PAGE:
Anas viduata Linnaeus, 1766, Cartagena, Colombia. Monotypic.
OTHER COMMON NAMES
English: White-faced tree duck; French: Dendrocygne veuf; German: Witwenpfeifgans; Spanish: Suirirн Cariblanco.
15–19 in (38–48 cm); 1.1–1.8 lb (502–820 g). Brown and gray feathers with dark neck and eponymous white face.
Throughout tropical America from Costa Rica south through northern and eastern Colombia and Guyana in east; in south from eastern Bolivia east to Uruguay; Trinidad. In Africa south of the Sahara to Namibia and Natal; Madagascar; Comoro Islands.
Freshwater marshes, grassy lagoons, and flooded fields.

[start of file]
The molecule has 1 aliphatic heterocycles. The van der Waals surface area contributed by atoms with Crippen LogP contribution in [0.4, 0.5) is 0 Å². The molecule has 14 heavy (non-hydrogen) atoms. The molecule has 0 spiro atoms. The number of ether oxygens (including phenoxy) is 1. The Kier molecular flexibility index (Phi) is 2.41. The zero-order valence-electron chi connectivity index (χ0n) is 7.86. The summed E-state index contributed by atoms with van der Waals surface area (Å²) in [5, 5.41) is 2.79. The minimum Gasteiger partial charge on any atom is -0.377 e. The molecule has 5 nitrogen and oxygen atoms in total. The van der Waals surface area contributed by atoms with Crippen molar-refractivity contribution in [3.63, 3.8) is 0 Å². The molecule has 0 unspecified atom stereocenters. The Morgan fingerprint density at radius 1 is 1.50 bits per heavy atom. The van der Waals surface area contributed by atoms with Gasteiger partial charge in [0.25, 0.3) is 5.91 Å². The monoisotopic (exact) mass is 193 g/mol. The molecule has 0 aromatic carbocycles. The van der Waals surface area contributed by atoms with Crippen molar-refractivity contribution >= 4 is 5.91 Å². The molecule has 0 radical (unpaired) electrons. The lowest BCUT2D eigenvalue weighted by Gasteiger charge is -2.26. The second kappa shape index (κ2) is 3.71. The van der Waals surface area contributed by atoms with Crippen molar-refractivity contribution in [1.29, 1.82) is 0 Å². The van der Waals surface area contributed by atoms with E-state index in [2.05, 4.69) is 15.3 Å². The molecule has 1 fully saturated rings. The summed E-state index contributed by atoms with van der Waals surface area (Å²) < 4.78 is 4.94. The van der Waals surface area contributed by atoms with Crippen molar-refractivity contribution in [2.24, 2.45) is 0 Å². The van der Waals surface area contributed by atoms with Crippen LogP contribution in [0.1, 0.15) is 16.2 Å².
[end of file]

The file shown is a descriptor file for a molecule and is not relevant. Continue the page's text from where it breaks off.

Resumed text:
Not territorial. Move regionally as a response to varying water levels.
FEEDING ECOLOGY AND DIET
Forages mainly at night by diving; also wades and dabbles near surface. Feeds on grasses, seeds, rice, and invertebrates.
Perennially monogamous. Breeds during rainy season. Wellconcealed nests made on the ground. Lay 4–13 eggs; incubation 26–28 days; fledging c. 8 weeks.
Not threatened. Common throughout range.
SIGNIFICANCE TO HUMANS
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